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The interplay of tissue architecture and cell signaling to coordinate collective cell migration dynamics

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MMVW02 - Collective Behaviour

Accurate and on-time cell migration is required for animals to develop normally and for various functions in adults, such as wound healing and immune response. Motile cells use intrinsic genetic information to interpret external cues, which include physical pathways and chemical signals that guide directional movements and provide temporal information. The responses to this information are highly conserved between many cell types and have been well studied. However, we do not understand how the physical structures of developing tissues- which are highly dynamic and heterogenous – impact signaling and cell movement. A cluster of cells called border cells, which arise in the developing Drosophila (fruit fly) ovary, provide an excellent platform for investigating how cell migration is controlled. Through a combination of in vivo imaging, genetic analysis, and mathematical modeling, we and others have identified the minimal signaling networks controlling a switch from non-motile to motile cell identity, the critical forces that capture the cell cluster behaviors, and the physical constraints that affect cluster shape and motility. Currently, we are exploring the impact of tissue architecture on diffusible signal distribution, which appears to influence both motile cell specification and directional movement, and we aim to identify emergent properties that apply to motile cell clusters in other contexts.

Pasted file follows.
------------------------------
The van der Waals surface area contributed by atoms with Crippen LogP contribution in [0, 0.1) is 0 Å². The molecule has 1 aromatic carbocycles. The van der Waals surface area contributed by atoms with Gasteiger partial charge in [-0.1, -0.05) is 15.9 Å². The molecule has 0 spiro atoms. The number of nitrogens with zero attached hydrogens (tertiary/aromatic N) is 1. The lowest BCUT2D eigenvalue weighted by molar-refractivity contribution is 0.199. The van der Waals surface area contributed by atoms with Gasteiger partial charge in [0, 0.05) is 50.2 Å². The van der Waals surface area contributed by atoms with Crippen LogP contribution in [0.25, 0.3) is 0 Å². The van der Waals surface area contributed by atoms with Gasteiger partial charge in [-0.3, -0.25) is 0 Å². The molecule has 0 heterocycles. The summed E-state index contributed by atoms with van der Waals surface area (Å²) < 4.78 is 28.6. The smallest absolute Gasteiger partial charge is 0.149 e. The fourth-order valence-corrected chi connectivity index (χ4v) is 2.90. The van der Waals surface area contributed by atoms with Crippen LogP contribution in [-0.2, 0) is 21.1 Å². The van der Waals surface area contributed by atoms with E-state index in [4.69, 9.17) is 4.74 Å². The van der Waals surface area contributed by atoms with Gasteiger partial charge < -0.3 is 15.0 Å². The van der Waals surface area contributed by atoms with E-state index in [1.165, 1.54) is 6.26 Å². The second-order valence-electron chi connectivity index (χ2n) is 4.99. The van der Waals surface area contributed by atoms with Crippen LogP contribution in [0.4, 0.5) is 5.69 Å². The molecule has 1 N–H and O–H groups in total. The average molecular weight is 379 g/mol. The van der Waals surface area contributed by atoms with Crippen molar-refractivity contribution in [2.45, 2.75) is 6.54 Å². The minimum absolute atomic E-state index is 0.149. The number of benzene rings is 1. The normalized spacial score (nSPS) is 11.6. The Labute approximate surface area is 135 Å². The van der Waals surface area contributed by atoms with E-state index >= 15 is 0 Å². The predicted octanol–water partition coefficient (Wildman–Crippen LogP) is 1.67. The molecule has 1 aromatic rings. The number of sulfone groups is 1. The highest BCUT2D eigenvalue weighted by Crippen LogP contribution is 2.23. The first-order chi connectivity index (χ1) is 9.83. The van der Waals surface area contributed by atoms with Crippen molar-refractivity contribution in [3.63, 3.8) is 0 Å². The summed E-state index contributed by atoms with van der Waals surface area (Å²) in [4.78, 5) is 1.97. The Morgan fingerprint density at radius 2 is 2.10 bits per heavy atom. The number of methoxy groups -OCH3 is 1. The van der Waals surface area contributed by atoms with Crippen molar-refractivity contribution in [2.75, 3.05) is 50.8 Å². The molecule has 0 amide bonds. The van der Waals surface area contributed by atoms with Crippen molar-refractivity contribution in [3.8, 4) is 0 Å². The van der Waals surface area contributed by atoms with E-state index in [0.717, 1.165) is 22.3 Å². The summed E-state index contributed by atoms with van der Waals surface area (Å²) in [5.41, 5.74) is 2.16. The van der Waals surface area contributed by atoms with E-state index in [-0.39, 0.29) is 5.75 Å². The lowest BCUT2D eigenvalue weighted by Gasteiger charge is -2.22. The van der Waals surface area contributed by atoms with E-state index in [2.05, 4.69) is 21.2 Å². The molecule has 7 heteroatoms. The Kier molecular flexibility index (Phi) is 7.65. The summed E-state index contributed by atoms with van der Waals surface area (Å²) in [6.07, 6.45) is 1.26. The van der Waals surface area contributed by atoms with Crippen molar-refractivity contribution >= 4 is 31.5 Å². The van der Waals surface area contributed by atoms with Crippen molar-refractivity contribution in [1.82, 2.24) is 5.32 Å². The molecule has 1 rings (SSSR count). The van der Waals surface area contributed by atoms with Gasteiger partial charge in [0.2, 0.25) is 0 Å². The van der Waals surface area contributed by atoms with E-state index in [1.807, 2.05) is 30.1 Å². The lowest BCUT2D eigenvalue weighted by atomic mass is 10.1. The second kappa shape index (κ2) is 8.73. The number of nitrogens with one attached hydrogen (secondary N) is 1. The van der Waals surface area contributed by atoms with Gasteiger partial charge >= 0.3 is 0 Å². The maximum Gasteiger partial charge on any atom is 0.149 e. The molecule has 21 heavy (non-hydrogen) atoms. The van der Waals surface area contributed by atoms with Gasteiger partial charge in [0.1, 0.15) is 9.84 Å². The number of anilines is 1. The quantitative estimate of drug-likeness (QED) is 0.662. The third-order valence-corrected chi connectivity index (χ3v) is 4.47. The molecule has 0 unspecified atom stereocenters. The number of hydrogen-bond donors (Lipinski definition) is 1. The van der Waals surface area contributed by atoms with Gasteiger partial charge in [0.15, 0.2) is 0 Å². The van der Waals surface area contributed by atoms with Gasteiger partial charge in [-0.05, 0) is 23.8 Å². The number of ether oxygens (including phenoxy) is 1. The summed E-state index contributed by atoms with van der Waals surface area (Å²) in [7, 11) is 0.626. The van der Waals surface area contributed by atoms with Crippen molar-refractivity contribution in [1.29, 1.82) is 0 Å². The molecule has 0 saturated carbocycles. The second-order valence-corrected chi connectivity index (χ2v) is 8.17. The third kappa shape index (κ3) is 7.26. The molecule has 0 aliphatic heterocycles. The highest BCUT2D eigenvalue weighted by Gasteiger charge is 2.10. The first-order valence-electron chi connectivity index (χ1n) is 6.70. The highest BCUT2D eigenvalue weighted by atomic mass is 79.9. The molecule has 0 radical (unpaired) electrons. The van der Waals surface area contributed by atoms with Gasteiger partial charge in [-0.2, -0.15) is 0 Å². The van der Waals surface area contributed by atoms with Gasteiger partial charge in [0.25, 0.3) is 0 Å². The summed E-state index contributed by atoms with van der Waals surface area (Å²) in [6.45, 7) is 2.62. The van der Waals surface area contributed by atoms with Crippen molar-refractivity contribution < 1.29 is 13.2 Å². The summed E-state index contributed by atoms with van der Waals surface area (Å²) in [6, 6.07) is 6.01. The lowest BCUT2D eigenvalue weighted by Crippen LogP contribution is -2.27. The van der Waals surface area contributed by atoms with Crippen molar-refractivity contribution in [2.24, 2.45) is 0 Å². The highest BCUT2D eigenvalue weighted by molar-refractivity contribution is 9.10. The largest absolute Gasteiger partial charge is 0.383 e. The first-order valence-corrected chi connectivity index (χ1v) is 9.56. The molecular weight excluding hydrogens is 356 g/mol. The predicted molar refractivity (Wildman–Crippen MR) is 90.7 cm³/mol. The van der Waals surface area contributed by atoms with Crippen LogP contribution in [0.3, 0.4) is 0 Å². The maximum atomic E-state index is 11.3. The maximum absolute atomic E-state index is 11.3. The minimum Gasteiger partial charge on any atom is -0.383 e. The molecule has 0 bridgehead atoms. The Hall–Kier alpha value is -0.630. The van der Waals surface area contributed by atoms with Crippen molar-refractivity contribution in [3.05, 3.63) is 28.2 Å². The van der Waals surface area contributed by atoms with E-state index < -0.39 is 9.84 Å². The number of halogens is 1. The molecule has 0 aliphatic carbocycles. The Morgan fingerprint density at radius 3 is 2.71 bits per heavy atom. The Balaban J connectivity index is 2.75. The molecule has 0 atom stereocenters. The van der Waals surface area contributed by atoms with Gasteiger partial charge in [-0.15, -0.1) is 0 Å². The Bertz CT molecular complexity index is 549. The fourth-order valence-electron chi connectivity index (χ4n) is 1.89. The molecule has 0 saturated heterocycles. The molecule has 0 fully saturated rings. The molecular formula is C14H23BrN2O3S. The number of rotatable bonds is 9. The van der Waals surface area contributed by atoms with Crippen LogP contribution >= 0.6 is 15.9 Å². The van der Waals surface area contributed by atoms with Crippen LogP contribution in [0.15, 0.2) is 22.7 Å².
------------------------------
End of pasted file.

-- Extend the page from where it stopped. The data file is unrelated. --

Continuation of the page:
This talk is part of the Isaac Newton Institute Seminar Series series.

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